The volcano Sadiman periodically spewed forth great clouds of steam and ash. This was a particular kind of ash that contained carbonatite, a substance that dries into cement—hard layers when slightly wet. This was crucial in preserving these ancient hominid footprints. The event must have occurred when the dry season was giving way to the wet. As the excavations continued, impressions left by raindrops became common. The laminated ash clearly came from Sadiman in a series of short episodes, each represented by a single discrete layer.
Sadiman's periodic eruptions over about two weeks apparently weren't fierce or intimidating, for the antelope, hare, giraffe, fowl, and other residents of the ancient Laetoli community seemed to go about their business as usual. From time to time the landscape must have resembled a gray beach with scores of footprints impressed in the newly deposited ash. The ash, with its record of prints, was set and preserved into a rock—hard layer of volcanic cement called tuff. This would be followed by another eruption from Sadiman. More ash would fall. Thus these layers of hardened ash built up to a thickness of over six inches.
Late in the first week three hominids walked over the most recent ash fall and left their prints encased in the soft surface. It had rained just before their walk, because rain imprints are on the adjacent ash surface but not on their footprints. The sun was probably shining after the shower had passed. Shortly afterward Sadiman erupted again, and the prints were buried. The process was repeated several times before the rainy season began. By this time the print—bearing volcanic tuff was hardened cement; otherwise all would have washed away.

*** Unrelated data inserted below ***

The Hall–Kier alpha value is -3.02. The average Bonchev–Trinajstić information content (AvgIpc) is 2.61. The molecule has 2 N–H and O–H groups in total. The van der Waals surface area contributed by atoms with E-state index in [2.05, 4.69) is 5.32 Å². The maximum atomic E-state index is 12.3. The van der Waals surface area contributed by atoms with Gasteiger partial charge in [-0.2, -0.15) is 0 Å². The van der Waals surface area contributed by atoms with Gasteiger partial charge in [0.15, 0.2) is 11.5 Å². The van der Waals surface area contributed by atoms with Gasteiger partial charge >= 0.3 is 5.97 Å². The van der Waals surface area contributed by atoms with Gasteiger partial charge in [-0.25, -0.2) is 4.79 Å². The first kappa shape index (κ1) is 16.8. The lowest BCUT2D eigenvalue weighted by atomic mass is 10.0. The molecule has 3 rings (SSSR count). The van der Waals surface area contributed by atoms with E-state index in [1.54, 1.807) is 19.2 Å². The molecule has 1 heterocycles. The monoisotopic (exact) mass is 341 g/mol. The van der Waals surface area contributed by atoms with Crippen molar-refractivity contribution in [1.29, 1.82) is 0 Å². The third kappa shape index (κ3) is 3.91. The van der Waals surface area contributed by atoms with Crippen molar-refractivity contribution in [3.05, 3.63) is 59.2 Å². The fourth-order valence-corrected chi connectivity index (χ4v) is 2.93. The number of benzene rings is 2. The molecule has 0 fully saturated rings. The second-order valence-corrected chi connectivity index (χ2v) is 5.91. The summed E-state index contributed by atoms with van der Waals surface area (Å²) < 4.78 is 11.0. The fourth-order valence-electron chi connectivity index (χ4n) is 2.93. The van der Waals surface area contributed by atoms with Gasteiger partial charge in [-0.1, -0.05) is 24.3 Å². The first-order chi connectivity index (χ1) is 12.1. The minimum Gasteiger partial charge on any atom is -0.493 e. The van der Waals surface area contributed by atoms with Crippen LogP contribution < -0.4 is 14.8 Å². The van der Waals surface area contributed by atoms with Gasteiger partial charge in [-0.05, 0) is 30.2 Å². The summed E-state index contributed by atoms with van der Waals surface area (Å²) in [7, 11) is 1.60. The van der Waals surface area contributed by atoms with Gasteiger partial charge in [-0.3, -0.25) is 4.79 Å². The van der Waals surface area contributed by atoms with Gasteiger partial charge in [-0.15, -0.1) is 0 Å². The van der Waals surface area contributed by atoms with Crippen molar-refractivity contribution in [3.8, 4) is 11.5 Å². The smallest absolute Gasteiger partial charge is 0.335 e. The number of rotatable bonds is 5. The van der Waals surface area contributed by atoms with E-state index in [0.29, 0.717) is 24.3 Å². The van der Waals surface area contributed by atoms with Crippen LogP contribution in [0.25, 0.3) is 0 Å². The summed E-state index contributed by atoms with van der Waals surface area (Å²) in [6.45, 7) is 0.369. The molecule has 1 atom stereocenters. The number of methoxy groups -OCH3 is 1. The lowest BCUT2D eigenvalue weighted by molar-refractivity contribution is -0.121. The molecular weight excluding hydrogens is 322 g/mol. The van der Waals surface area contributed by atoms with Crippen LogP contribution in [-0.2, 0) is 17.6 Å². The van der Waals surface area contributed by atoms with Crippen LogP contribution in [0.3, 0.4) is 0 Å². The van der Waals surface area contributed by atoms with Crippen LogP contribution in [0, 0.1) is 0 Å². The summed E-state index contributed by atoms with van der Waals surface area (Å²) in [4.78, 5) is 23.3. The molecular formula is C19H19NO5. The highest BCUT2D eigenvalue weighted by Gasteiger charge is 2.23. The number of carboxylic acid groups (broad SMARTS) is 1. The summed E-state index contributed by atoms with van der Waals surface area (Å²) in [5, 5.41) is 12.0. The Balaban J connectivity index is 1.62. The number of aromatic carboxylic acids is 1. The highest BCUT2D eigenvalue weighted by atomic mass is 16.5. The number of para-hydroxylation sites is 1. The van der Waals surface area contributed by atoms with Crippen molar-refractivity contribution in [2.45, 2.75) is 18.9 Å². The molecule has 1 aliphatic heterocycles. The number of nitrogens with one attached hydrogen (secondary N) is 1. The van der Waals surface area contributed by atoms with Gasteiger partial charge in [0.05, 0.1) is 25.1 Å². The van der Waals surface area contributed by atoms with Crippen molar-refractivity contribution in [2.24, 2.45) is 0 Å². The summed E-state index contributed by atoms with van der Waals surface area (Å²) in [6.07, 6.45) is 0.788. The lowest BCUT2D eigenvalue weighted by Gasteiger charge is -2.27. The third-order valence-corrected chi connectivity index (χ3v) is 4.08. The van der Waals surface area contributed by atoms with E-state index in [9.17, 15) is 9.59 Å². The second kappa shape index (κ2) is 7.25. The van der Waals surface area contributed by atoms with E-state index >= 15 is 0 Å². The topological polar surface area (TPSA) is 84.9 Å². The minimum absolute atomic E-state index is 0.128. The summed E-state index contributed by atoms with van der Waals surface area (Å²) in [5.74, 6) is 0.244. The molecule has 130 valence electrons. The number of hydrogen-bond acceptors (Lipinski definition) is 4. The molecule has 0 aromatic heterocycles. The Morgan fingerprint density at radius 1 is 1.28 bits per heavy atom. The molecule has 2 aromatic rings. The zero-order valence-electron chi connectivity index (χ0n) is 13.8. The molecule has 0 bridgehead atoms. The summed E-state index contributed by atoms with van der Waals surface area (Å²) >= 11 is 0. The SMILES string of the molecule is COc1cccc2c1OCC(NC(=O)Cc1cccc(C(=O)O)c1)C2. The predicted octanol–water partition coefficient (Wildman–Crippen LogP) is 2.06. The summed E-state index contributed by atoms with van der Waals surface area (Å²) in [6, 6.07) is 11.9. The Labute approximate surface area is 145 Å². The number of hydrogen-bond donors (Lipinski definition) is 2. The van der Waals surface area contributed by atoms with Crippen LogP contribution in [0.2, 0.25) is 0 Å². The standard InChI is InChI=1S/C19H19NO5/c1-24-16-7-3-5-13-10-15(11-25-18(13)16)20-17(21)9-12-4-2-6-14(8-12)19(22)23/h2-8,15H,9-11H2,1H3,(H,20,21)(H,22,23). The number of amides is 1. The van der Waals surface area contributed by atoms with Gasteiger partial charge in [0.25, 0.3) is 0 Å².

The footprints the three hominids left in the ashes definitely demonstrate that the earliest human ancestors walked fully upright with a bipedal (two—footed), free—striding gait. The tracks, nearly 60 footprints in all, run from south to north for about 80 feet before ending in an erosional gully. Two of the tracks run side by side. Judging from the size of the prints, the larger individual was a man who stood almost five feet tall. The smaller adult was a woman a little over three feet tall, and a third individual, the smallest, left its prints superimposed on those of the man. These prints seem to be those of a small child playing "follow the leader," just as chimpanzee young are known to do. The man must have walked slightly ahead of the woman. Their prints are so close together that side by side they would have constantly jostled and unbalanced each other.
One cannot help but reflect on this first nuclear family that took a walk in the sun nearly 3.6 million years ago. They could have been the ancestors of the family of Native Americans who walked in the sun along the Mojave River in California just over 5,000 years ago!